External Affairs Minister S Jaishankar on Tuesday hit back at Kerala Chief Minister Pinarayi Vijayan for the Marxist veteran's dig at him for his three-day visit to the southern state, saying that "people should not be so insecure." Hours after Vijayan criticized that the External Affairs Minister's Kerala visit was with an eye on the Lok Sabha polls to be held in 2024, Jaishankar responded by saying that he undertook a tour to the southern state to get a good understanding of what is happening on the ground.
"If getting a good understanding of what is happening on the ground is politically motivated, then I think my political motivation and his may be different", Jaishankar said responding to a query in a meet-the-press programme organised by the press club and journalists' union here.
Earlier in the day, while speaking at a programme, Vijayan specially mentioned about the External Affairs Minister's recent inspection of the Kazhakuttom flyover on the National Highway-66 here, which is under construction, and said the "chethovikaram" (can be loosely translated as 'true intention') behind the visit was understandable. "When it is said that a minister who is entrusted to have a look at world affairs went to inspect the flyover at Kazhakuttom, the people of the state can understand the real intention behind it. We should realise that it was not just to have a look at the flyover," Vijayan said.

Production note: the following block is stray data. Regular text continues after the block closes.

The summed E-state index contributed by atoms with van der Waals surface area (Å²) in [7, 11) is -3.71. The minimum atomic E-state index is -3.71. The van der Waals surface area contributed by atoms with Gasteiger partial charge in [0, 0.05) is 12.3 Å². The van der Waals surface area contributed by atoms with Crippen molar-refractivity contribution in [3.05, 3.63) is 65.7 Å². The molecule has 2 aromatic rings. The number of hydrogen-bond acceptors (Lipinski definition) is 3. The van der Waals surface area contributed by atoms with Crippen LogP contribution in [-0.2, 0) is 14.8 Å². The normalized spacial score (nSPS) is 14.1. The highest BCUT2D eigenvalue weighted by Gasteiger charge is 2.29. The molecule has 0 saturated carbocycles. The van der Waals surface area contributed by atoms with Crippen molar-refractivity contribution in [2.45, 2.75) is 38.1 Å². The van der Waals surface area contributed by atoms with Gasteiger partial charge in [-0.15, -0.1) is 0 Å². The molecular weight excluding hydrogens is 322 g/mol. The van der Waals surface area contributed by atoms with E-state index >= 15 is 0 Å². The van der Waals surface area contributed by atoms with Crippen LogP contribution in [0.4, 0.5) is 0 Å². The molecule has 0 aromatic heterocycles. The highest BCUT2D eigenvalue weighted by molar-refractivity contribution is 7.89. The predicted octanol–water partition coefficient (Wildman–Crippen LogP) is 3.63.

After 10-18 months, elections would be held across the country and it was heard that the responsibility to ensure the victory of the BJP candidate in this Lok Sabha seat was entrusted to Jaishankar, the CM said with a smile. Asked about the CM's comment that his visit was a politically motivated one, Jaishankar said "People should not be so insecure".
The Union Minister said in a democracy everybody has a right to do politics and his engagements were also devoted to monitoring, to assessing and to learning from various initiatives Prime Minister Narendra Modi has undertaken for the betterment of the country.
"Maybe you can read politics if some colony is connected with water. Maybe you can read politics because somebody's house is being made or electricity is being given or during Covid we provided food and resources to the people. We call it development, if other people want to call it politics, that is their privilege," said Jaishankar who was on a three-day visit to the southern state since Sunday.
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